KUALA LUMPUR: The government has no plans as of now to implement the end-of-life vehicle (ELV) policy under the revised National Automotive Policy (NAP) as it is not applicable in Malaysia, the Dewan Rakyat was told yesterday.
On the other hand, Deputy Minister of International Trade and Industry Dr Ong Kian Ming said the government would improve the roadworthiness so that old vehicles could be safely driven and would not endanger other road users.
“In the revised NAP 2019, there is no policy on ELV to be tabled because older cars, such as those above 10 years old are still being used in remote areas such as in Sabah and Sarawak,” he said in an oral question-and-answer session.
He was replying to a question from Lim Kit Siang (PH-Iskandar Puteri) who wanted to know if the revised NAP would affect the policy on the life span of the vehicle.
In responding to Lim’s original question on the current status of the review of the NAP, Ong said it was in the final stage and expected to be presented to the Cabinet soon, before announcement to be made by the end of this year.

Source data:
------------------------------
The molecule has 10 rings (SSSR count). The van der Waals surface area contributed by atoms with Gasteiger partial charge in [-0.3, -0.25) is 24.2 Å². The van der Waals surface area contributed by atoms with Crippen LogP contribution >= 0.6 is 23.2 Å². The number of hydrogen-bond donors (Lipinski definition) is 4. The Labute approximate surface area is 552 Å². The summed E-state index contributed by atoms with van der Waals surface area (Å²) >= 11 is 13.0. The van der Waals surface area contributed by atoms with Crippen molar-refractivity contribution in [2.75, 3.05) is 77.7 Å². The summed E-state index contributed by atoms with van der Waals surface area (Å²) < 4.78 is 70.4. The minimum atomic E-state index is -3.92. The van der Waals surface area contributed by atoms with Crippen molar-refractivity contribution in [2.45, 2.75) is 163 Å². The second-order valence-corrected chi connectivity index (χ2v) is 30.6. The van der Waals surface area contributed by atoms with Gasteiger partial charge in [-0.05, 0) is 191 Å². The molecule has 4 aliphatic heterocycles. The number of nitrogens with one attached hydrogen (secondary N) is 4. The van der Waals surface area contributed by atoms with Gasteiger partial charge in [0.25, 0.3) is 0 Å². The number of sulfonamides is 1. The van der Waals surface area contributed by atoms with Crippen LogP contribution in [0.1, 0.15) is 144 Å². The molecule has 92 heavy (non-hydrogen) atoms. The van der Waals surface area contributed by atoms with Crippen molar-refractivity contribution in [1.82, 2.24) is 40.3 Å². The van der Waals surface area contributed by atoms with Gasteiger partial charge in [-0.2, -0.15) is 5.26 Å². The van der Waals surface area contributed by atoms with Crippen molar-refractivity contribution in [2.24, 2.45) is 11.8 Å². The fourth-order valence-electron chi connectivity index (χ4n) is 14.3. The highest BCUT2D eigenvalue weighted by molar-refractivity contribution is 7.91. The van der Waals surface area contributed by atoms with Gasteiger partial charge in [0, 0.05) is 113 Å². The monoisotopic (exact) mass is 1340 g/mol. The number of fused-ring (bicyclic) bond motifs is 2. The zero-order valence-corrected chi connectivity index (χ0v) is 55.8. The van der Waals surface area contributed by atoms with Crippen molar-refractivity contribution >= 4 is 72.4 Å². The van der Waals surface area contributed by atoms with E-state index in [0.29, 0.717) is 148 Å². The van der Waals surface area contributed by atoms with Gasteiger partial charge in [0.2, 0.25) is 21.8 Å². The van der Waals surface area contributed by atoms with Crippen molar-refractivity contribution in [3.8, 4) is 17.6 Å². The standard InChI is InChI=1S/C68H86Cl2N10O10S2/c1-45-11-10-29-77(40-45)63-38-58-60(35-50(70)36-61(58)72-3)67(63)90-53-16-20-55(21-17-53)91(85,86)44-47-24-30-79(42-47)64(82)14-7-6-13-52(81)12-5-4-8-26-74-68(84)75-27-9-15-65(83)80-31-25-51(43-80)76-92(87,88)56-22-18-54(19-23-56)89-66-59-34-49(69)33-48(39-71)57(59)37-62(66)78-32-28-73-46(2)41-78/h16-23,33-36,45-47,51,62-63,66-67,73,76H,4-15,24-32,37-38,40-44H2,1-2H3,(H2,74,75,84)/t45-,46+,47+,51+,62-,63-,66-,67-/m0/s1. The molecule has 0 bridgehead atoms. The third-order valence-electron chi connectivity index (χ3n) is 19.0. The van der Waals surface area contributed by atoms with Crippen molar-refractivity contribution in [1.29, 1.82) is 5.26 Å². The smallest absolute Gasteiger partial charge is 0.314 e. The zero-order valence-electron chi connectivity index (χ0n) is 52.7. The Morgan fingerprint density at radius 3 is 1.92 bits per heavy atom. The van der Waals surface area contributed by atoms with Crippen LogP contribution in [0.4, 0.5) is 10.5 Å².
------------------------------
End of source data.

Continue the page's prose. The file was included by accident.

“The review exercise of the NAP has been ongoing since February 2018, aimed at enhancing the existing NAP by introducing new technology elements such as next generation vehicle and the Fourth Industrial Revolution (IR 4.0) as well as the new ‘mobility as a service’ sector,” he said.
On the hybrid and energy efficient vehicle (EEV) ecosystem, Ong said he would look into the matter after the presentation of the revised NAP.
“We will create a road-map for related issues and to work with the Ministry of Energy, Science, Technology, Environment and Climate Change so that the EEV ecosystem can be expanded and upgraded,” he said in his reply to a supplementary question from Khairy Jamaluddin (BN-Rembau) who wanted to know about the EEV ecosystem in the country. -- Bernama